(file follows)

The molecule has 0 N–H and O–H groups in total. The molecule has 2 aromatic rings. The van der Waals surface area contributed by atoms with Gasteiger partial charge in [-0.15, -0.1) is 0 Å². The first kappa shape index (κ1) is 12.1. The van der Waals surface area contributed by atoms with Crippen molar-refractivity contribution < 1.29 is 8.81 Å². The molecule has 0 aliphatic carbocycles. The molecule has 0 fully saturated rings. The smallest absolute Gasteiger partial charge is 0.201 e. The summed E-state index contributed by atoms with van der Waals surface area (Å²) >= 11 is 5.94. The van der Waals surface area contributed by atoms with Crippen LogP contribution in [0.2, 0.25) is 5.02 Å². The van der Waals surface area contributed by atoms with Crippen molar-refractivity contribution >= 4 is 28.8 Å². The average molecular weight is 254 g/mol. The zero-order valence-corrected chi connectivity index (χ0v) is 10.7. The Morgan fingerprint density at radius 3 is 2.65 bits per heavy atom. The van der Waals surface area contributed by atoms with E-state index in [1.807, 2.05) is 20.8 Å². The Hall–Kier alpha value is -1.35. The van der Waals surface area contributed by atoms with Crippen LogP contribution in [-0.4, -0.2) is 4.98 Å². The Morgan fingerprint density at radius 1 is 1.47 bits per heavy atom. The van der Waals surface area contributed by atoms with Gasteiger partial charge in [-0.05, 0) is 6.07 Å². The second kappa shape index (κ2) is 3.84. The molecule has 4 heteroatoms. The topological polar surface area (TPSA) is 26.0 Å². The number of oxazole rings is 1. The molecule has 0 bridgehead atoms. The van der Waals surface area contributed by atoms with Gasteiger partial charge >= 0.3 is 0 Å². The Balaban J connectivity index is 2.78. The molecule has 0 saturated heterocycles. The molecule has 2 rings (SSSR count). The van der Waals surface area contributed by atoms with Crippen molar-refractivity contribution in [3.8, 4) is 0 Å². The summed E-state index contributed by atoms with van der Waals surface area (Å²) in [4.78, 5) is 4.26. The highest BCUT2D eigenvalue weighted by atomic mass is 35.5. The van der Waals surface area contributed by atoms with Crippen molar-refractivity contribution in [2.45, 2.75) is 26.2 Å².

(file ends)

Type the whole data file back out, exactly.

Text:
The molecule has 0 N–H and O–H groups in total. The molecule has 2 aromatic rings. The van der Waals surface area contributed by atoms with Gasteiger partial charge in [-0.15, -0.1) is 0 Å². The first kappa shape index (κ1) is 12.1. The van der Waals surface area contributed by atoms with Crippen molar-refractivity contribution < 1.29 is 8.81 Å². The molecule has 0 aliphatic carbocycles. The molecule has 0 fully saturated rings. The smallest absolute Gasteiger partial charge is 0.201 e. The summed E-state index contributed by atoms with van der Waals surface area (Å²) >= 11 is 5.94. The van der Waals surface area contributed by atoms with Crippen LogP contribution in [0.2, 0.25) is 5.02 Å². The van der Waals surface area contributed by atoms with Crippen molar-refractivity contribution >= 4 is 28.8 Å². The average molecular weight is 254 g/mol. The zero-order valence-corrected chi connectivity index (χ0v) is 10.7. The Morgan fingerprint density at radius 3 is 2.65 bits per heavy atom. The van der Waals surface area contributed by atoms with E-state index in [1.807, 2.05) is 20.8 Å². The Hall–Kier alpha value is -1.35. The van der Waals surface area contributed by atoms with Crippen LogP contribution in [-0.4, -0.2) is 4.98 Å². The Morgan fingerprint density at radius 1 is 1.47 bits per heavy atom. The van der Waals surface area contributed by atoms with Gasteiger partial charge in [-0.05, 0) is 6.07 Å². The second kappa shape index (κ2) is 3.84. The molecule has 4 heteroatoms. The topological polar surface area (TPSA) is 26.0 Å². The number of oxazole rings is 1. The molecule has 0 bridgehead atoms. The van der Waals surface area contributed by atoms with Gasteiger partial charge >= 0.3 is 0 Å². The Balaban J connectivity index is 2.78. The molecule has 0 saturated heterocycles. The molecule has 2 rings (SSSR count). The van der Waals surface area contributed by atoms with Crippen molar-refractivity contribution in [3.8, 4) is 0 Å². The summed E-state index contributed by atoms with van der Waals surface area (Å²) in [4.78, 5) is 4.26. The highest BCUT2D eigenvalue weighted by atomic mass is 35.5. The van der Waals surface area contributed by atoms with Crippen molar-refractivity contribution in [2.45, 2.75) is 26.2 Å².